Interestingly, while it has often been noted in this column that an engineer's obligation to employers or clients may be superseded by a prevailing Canon 1 obligation, some international codes expressly clarify that this duty is secondary to all other ethical considerations. IE Sri Lanka's code states that "engineers shall apply their skills and knowledge in the interest of their employer or client for whom they shall act, in professional matters, as faithful agents or trustees, so far as they do not conflict with the other requirements listed here and the general public interest," while the code of IE India expects that an engineer will "apply his knowledge and expertise in the interest of his employer or the clients…without compromising with other obligations to these Tenets."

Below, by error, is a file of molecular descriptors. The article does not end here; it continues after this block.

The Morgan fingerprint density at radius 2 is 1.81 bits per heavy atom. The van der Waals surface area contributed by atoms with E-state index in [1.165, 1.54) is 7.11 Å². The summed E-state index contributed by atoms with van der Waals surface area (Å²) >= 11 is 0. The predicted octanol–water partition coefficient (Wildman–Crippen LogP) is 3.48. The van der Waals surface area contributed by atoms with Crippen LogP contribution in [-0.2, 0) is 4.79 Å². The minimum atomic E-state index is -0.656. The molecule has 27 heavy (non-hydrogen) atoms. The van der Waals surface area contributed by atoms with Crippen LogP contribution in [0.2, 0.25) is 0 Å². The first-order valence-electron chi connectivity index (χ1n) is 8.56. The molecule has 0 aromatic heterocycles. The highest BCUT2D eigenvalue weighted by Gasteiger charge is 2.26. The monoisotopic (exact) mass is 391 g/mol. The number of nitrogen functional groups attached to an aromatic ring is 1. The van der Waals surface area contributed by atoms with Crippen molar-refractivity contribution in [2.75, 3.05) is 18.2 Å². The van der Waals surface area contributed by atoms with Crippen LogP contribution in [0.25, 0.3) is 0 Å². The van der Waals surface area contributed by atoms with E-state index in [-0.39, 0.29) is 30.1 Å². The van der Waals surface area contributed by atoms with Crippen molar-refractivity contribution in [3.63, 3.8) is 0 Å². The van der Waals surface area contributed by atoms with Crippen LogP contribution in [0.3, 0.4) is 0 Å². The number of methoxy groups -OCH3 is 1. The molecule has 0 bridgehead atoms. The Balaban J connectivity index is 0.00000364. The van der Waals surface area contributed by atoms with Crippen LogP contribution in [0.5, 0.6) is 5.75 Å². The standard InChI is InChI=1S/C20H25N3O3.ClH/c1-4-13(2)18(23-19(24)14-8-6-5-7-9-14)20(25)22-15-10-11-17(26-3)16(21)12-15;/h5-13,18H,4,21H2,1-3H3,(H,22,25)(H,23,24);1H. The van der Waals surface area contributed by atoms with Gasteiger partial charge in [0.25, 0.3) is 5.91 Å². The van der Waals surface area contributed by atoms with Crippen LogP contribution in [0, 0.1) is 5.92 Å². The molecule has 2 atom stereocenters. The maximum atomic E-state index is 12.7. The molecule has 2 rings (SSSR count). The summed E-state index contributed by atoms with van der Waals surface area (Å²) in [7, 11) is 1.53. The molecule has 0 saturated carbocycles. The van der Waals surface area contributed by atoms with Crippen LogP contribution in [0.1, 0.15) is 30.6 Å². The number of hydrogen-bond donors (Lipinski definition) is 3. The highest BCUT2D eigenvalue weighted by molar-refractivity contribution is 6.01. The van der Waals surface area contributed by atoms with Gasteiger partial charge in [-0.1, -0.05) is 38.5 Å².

Overall, the engineering codes surveyed for this column generally mirror the concepts expressed in Canons 1--4 of the ASCE Code of Ethics. Next month's column will look at the remaining ASCE canons and will highlight a few interesting examples of language that do not have direct corollaries in ASCE's code.